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Sarasota Tuesday, Sep. 10, 2019 2 years ago

Sarasota County Commission approves Selby Aquatic lease

The Sarasota Sharks have maintained control over the property since early 2018.
by: Brynn Mechem Staff Writer

The Sarasota County Commission approved a lease that would allow the Sarasota Sharks to maintain control of the Selby Aquatic Center for up to the next 30 years with a 5-0 vote Tuesday. 

The nonprofit has run the center and its Olympic-sized pool since 2018, when the club assumed a contract with the YMCA to keep the Potter Park pool open. 

The contract drew some contention at an August commission meeting when members of another organization, Southwest Florida Water Polo Foundation, expressed concerns that they wouldn’t be afforded the same opportunities as the Sharks. 

Foundation President Beth Bailey said the organization’s request to rent time at the center was met with “predatory pricing” and the Sharks offered two hours of pool rental a day, from 11:30 a.m. to 1:30 p.m., when most of the organization’s 60 athletes are in school.

Since the August meeting, the Sharks made a new proposal for water polo practice times and rates. Additionally, a revised draft of the contract was submitted to the commission. 

The original contract stated the county would provide the Sharks with a $180,000 subsidy with an automatic 3% annual increase for pool operations. If the lease were to last the full 30 years, the county would have paid nearly $8.8 million to the Sharks. 

Now, any increases or decreases in the subsidy will be tied to the Consumer Price Index. 

Additionally, the new contract features a stipulation that the fee the Sharks charge for public use must be approved by the county. If the county and the Sharks can’t come to an agreement on fees and hours offered to the public, either party can terminate the lease.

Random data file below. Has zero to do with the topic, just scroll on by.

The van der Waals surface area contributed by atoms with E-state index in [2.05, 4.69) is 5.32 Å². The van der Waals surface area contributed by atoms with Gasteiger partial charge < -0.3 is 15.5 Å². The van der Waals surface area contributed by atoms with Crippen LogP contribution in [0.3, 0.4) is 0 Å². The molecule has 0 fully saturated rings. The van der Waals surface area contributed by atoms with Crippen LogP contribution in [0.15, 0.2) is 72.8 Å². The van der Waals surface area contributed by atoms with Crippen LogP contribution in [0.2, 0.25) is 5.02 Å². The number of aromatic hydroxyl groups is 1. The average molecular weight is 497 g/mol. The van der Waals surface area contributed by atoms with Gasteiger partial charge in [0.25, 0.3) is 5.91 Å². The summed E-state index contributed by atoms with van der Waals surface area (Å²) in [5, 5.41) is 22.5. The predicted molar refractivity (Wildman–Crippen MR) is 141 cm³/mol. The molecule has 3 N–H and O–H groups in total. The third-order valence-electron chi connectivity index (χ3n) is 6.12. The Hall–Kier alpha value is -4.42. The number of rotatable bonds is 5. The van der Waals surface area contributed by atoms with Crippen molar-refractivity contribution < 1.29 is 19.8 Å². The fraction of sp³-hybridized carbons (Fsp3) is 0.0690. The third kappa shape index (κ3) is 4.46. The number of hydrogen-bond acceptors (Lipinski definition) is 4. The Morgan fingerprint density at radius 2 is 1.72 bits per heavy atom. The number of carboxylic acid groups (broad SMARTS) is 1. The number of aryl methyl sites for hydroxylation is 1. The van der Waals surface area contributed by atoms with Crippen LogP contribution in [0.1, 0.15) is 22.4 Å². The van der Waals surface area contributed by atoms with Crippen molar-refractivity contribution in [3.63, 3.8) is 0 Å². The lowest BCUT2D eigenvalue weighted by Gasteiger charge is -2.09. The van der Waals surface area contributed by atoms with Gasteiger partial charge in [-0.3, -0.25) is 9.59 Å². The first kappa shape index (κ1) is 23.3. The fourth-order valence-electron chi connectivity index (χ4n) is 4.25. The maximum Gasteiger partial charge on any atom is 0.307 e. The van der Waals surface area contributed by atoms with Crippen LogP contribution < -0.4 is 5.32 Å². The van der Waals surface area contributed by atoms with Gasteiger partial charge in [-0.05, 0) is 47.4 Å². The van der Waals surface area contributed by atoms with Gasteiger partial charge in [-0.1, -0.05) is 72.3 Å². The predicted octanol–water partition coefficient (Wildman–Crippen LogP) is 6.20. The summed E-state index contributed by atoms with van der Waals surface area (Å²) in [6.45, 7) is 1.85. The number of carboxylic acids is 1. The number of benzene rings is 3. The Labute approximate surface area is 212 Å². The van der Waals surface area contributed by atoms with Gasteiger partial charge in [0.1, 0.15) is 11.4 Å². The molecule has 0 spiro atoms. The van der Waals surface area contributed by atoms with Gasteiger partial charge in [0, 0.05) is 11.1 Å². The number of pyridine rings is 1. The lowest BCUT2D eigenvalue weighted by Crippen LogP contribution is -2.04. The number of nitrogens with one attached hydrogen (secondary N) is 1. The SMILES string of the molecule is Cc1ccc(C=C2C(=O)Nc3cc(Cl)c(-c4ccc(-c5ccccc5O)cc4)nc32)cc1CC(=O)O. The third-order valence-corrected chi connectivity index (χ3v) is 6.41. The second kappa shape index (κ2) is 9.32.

Commissioner Nancy Detert said the changes made to the contract made it suitable for all parties involved. 

“I think the water polo’s biggest complaint was fee schedule and I feel in today’s world it’s a perfectly regular fee schedule,” Detert said. “The worst thing possible is this pool would close and nobody gets anything.”

Commissioner Christian Ziegler, who supported the contract, also empathized with the water polo team, stating that when he was in high school, he was part of a new lacrosse team that struggled to find practice space. 

“Sometimes we would have to drive 45 minutes to practice. It was tough because we always seemed to be last on the list,” he said. “ … Hopefully we can bridge the gap between the water polo folks because I know where they’re at.” 

Sarasota Sharks board chair Ryan Walker said the Sharks heard the board’s concerns and quickly addressed them with the new contract. He said he feels that with the changes made, the Sharks can create a “mutually satisfactory stewardship” for years to come. 

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